Failure to listen to instructions, inability to organize oneself and work tasks, fidgeting with hands and feet, talking too much, inability to stay on task, leaving projects, chores and work tasks unfinished, and having trouble paying attention to and responding to details are the primary symptoms of AD/HD.Although individuals may have both inattention and hyperactivity symptoms, many individuals predominantly display one symptom more than another.Employers are encouraged to contact JAN to discuss specific situations in more detail.
Concentration: Individuals with AD/HD may experience decreased concentration, which can be attributed to auditory distractions (that can be heard) and/or visual distractions (that can be seen).
People with AD/HD report distractions such as office traffic and employee chatter, opening and closing of elevator doors, and common office noises such as fax tones and photocopying.
Universities are providing extra time on tests, quiet exam rooms, in-class note-takers, and other assistance to college students with modest learning disabilities. This paper, “Accommodating College Students with Learning Disabilities: ADD, ADHD, and Dyslexia,” by Melana Zyla Vickers, examines the nature of this assistance and discusses the policy questions it raises.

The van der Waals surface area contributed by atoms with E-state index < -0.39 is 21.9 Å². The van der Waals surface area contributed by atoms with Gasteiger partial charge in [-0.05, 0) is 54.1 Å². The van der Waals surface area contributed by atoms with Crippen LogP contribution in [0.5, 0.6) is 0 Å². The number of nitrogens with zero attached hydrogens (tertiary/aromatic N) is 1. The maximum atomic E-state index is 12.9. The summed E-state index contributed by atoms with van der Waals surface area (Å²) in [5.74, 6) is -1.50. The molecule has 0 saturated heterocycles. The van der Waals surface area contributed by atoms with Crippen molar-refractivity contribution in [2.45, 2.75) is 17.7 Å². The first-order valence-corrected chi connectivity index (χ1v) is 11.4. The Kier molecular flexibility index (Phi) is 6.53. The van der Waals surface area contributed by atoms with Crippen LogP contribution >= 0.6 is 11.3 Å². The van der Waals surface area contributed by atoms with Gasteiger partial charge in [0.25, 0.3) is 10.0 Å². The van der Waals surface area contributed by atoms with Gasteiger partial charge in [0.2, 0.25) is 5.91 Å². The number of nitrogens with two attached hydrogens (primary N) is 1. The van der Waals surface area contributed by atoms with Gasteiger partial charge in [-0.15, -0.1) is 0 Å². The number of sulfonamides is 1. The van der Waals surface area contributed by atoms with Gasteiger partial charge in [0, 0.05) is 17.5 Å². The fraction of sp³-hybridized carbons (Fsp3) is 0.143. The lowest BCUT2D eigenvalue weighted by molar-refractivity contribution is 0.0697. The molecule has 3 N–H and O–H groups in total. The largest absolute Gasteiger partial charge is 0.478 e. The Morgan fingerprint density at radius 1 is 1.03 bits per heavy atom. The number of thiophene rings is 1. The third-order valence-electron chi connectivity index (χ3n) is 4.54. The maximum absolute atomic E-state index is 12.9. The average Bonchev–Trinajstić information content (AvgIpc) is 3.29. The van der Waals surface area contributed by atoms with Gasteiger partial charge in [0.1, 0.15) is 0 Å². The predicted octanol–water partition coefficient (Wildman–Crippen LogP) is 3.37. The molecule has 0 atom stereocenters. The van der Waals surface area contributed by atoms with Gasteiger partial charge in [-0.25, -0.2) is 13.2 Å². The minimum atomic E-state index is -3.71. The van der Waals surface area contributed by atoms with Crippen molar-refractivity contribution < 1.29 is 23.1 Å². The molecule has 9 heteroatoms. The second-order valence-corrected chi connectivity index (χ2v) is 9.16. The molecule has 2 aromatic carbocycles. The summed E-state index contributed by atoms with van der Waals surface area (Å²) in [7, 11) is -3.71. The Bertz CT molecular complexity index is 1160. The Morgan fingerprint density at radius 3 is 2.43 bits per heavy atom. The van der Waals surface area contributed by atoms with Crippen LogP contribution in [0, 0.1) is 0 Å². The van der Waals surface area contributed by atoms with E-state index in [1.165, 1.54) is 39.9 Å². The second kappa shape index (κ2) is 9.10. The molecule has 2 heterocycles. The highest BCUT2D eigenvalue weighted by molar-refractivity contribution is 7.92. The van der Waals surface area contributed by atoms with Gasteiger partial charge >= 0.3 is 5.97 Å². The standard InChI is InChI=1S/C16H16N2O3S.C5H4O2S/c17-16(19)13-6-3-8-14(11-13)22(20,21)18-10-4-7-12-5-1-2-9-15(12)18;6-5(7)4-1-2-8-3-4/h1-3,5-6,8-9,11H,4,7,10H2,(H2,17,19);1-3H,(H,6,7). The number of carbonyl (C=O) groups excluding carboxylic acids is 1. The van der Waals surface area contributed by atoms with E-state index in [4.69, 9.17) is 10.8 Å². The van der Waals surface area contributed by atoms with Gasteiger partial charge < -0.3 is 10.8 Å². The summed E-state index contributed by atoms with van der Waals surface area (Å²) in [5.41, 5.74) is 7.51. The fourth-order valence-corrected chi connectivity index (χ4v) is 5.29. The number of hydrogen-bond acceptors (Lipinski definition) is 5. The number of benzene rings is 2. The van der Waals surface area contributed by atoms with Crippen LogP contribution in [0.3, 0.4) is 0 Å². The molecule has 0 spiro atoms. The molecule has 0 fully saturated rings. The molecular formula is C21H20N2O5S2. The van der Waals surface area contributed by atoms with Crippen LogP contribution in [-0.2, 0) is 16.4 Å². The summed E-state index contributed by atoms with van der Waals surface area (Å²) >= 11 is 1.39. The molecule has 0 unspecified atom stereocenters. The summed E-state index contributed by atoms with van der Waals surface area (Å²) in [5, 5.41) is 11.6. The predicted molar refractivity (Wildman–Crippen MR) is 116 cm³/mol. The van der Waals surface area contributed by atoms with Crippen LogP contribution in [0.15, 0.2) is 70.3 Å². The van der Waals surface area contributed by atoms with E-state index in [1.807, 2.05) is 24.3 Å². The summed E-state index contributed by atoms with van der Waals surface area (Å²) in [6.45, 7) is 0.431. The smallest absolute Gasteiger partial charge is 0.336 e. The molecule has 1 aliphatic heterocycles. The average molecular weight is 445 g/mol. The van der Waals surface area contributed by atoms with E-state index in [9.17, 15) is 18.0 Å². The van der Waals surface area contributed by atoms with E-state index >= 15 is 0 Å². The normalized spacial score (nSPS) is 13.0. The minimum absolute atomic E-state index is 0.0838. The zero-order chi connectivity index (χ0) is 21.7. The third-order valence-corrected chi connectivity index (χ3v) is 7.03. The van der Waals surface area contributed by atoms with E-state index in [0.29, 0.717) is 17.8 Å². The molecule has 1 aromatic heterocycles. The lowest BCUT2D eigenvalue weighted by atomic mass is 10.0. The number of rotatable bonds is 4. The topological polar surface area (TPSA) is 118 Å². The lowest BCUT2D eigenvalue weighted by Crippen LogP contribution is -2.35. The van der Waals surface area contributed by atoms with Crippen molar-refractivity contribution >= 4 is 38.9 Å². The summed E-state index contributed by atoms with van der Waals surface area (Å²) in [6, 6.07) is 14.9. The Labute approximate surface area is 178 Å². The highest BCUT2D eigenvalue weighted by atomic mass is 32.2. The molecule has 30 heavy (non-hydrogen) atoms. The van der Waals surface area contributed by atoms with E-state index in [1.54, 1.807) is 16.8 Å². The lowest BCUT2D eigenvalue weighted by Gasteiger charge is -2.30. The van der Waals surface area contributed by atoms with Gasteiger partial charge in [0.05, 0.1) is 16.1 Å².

This research report is based on interviews with on-campus experts in learning disabilities, professors who deal with learning-disabled students, and students themselves.
It incorporates statistics showing the rise in accommodations for college students’ mild learning disabilities.
The paper is not about severe disabilities such as autism, brain injuries, or visual or hearing impairment.
ADHD is more common in males than females, and females with ADHD are more likely to have problems primarily with inattention.
Other conditions, such as learning disabilities, anxiety disorder, conduct disorder, depression, and substance abuse, are common in people with ADHD. While there is no cure for ADHD, currently available treatments can help reduce symptoms and improve functioning. For more information about how to determine whether a person has a disability under the ADA, visit JAN.org/corner/vol05iss04
The Accommodation and Compliance Series is a starting point in the accommodation process and may not address every situation.
Accommodations should be made on a case by case basis, considering each employee’s individual limitations and accommodation needs.
The rise in accommodation by universities has been fueled by changing diagnoses of learning disabilities and by federal laws.